On March 8-9 in Boston, stem cell medicine biotechnology start-up Asymmetrex led attendees at the 6th Annual Clinical Trials Supply New England 2017 conference in discussions about the need for quality controls for the supply of tissue stem cells used for treatments in either FDA-approved clinical trials or unregulated private stem cell clinics. Though these two stem cell treatment settings are often contrasted regarding their safety and effectiveness, Asymmetrex stressed that patient care and research progress is compromised in both because of the lack of essential quality control tests for the number and quality of transplanted tissue stem cells.
At the 6th Annual Clinical Trials Supply New England 2017 conference, held in Boston from March 8-9, James Sherley, M.D., Ph.D., director of Asymmetrex, led discussions that evaluated the quality of U.S. supplies of stem cells used in clinical trials compared to private stem cell clinics. Private stem cell clinics have been criticized for not employing research standards that are necessary to establish the therapeutic effectiveness of treatments with statistical confidence. In part because of this difference in practice, they are also often accused of making unproven claims about the effectiveness of their therapies.
Sherley presented comparisons of key operational elements to argue that, given good intent in both settings, the two different settings of stem cell treatments had both distinct and shared shortcomings. He noted, however, that the most significant shortcoming, which stem cell clinical trials and private stem cell clinics share, was perennially overlooked.
Based on the number of reported stem cell clinical trials and private stem cell clinics, Sherley estimated that close to a quarter-million patients in the U.S. now receive stem cell treatments each year. Though many of these occur within FDA-approved clinical trials, their number is dwarfed nearly 10 times by the number of treatments that occur in private stem cell clinics. It shocked the audience of clinical trial suppliers to learn that there was no stem cell quality control test performed for any of these many treatments.
Even for approved stem cell medicine treatments like bone marrow transplantation and umbilical cord blood transplant, there is no stem cell-specific quality control test available. Counts of total cells are made, but these do not adequately predict stem cell number or function. Biomarkers designated for tissue stem cells are also expressed by stem cells’ more abundant non-stem cell products. So, the biomarkers lack sufficient specificity to be used to count and monitor tissue stem cell function.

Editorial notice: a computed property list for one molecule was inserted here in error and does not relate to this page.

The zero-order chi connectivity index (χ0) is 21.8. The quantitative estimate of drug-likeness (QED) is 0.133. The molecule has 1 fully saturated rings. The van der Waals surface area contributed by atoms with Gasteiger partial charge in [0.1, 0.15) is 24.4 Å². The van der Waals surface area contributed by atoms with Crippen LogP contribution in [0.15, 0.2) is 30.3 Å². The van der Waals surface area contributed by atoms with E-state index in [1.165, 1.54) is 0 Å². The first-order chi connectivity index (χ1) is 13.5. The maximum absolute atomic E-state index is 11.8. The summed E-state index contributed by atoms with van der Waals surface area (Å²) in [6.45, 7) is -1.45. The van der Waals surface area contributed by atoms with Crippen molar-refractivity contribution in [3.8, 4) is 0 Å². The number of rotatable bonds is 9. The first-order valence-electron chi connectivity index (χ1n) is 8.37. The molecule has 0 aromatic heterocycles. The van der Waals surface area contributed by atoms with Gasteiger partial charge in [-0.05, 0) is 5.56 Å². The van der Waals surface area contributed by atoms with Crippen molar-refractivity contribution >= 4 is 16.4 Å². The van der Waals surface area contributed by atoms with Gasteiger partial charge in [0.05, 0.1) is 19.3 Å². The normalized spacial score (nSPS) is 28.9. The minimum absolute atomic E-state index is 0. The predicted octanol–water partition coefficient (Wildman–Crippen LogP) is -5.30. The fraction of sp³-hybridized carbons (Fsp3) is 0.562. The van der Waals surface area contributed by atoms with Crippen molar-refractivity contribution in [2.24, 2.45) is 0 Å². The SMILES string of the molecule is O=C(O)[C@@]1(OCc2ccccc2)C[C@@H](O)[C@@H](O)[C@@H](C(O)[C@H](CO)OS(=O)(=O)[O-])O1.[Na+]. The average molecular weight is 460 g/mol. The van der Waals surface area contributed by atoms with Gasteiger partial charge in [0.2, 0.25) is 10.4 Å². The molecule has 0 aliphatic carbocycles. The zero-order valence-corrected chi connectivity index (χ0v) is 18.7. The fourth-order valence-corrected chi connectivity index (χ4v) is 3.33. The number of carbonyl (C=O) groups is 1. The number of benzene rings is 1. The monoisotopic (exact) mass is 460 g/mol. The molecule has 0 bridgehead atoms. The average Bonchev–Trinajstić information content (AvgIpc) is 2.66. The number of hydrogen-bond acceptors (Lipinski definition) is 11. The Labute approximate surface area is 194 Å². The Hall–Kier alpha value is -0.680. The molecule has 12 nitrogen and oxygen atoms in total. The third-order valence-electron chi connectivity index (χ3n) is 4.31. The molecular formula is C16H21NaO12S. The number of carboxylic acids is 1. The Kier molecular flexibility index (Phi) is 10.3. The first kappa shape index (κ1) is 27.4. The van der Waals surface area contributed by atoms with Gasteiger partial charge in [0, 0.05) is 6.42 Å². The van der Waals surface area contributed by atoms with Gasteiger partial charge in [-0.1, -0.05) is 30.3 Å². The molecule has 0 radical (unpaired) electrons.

Without a quality control test for tissue stem cell number, stem cell treatments in all settings proceed without knowing the dose of treating tissue stem cells. This previously unavoidable therapeutic blind spot creates an instant treatment risk. It also precludes effective analyses to optimize treatment procedures, to compare different treatments, or to relate treatment outcomes to tissue stem cell dose. Without knowing stem cell dose, the interpretation of any stem cell treatment in terms of stem cells as the responsible agents is compromised.
In this context, Sherley announced briefly to attendees that Asymmetrex’s new AlphaSTEM Test for counting adult tissue stem cells and providing data on their viability and tissue cell renewal function represented the needed first quality control test for tissue stem cell treatments, whether in clinical trials, in private stem cell clinics, or approved therapies. In particular, he indicated that both stem cell treatment patients and progress in stem cell medicine would benefit from existing clinical trial supply companies developing into future private stem cell clinic supply companies to ensure the quality of stem cell treatment preparations. Sherley said that, of course, their partnership with Asymmetrex to implement its new stem cell-specific quality control test was an all around best solution for accelerating progress in stem cell transplantation medicine.
Asymmetrex, LLC is a Massachusetts life sciences company with a focus on developing technologies to advance stem cell medicine. Asymmetrex’s founder and director, James L. Sherley, M.D., Ph.D. is an internationally recognized expert on the unique properties of adult tissue stem cells. The company’s patent portfolio contains biotechnologies that solve the two main technical problems – production and quantification – that have stood in the way of successful commercialization of human adult tissue stem cells for regenerative medicine and drug development. In addition, the portfolio includes novel technologies for isolating cancer stem cells and producing induced pluripotent stem cells for disease research purposes. Currently, Asymmetrex’s focus is employing its technological advantages to develop and market facile methods for monitoring adult stem cell number and function in stem cell transplantation treatments and in pre-clinical assays for drug safety.